• Maintain the necessary storage conditions throughout transport
  • Vehicles and medicines in these vehicles are protected against theft

The vehicle operator must notify the wholesaler and the intended recipient if any of the above deviations occur during transport.


The documentation must be sufficient to enable full traceability of pharmaceutical products through distribution channels. All parties involved must be easily identifiable. These are the documentation requirements in connection with the distribution of medicinal products:

  • clearly state the title, nature and purpose
  • Dated and approved by authorized person
  • No change without necessary authorization

All documents and records (such as dispatches and receipts) must be kept for 7 years, unless otherwise determined by national or regional authorities.

Complain, return, return

Complaints will be divided into two categories: (1) Complaints related to product quality (2) Complaints related to product distribution. In the event of quality complaints, wholesalers must immediately notify the manufacturer or the holder of the manufacturing permit. In the case of distribution complaints, the wholesalers must conduct a thorough investigation to determine the cause of the problems mentioned in the complaint.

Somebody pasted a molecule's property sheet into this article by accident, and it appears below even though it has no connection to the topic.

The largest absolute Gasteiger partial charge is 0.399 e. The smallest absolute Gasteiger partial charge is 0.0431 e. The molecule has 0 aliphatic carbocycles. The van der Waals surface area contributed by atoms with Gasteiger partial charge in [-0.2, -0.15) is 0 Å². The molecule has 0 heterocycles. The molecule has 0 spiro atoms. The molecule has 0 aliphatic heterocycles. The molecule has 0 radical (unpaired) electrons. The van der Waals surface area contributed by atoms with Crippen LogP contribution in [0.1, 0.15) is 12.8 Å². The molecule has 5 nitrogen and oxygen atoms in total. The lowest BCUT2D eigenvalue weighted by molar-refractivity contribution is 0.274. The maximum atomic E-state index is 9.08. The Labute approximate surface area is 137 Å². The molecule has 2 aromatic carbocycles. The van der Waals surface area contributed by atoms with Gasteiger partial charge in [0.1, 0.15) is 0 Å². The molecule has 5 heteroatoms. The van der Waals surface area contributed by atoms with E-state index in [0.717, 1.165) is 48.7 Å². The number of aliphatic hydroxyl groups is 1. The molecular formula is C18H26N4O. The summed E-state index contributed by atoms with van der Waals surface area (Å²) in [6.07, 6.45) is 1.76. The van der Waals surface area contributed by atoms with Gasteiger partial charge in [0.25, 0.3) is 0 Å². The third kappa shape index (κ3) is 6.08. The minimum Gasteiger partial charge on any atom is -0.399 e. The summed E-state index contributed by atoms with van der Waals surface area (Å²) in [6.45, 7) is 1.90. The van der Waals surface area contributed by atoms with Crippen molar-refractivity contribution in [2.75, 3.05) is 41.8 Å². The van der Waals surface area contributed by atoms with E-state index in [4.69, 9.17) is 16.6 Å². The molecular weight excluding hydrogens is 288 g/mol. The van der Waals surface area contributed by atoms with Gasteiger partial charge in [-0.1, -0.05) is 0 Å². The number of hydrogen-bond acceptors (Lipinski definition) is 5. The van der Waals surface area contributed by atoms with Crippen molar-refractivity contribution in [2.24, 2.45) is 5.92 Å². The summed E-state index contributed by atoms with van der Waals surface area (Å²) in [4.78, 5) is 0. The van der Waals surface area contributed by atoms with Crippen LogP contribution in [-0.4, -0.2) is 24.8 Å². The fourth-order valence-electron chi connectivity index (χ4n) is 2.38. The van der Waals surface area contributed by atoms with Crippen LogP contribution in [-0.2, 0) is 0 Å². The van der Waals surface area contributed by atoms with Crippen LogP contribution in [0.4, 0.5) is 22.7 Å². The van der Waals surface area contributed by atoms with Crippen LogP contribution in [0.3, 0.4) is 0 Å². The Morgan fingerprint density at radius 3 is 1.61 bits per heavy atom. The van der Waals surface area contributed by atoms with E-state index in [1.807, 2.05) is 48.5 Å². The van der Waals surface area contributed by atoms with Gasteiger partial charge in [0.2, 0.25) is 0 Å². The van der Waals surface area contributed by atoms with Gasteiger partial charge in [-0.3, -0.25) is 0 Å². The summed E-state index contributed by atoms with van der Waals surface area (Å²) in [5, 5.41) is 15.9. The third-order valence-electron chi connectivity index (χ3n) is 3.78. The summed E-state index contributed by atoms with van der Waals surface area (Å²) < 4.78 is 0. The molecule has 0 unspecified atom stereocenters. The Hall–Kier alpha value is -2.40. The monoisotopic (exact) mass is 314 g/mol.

For returns, wholesalers must make an assessment taking into account the following factors before adding the product back to salable stock:

  • The nature of the returned product
  • No special storage conditions are required
  • return status
  • Its history and the time that has passed since its release

However, if the returned item is a stolen item, it cannot be added back to salable inventory.In the event of a recall, wholesalers must notify the following supply chain stakeholders:

  • Manufacturer or marketing authorization holder
  • Regulators in the country or region where the wholesaler is located
  • Customers and authorities in countries where the product is distributed

Wholesalers must also document the progress of the recall and issue a final report, which includes a reconciliation between deliveries and the quantity of recalled product.

Counterfeit Drugs

If a distributor discovers or suspects that a medicinal product is falsified, he must immediately notify the competent authority and the marketing authorization holder. The sale and distribution of suspected falsified medicines must cease. These products must be stored separately from other products and labeled as counterfeit and not for sale.

When a drug is confirmed to be counterfeit, a formal decision must be made to take it off the shelves. Distributors must take steps to ensure that counterfeit products do not re-enter the supply chain or end up as salable inventory.

self test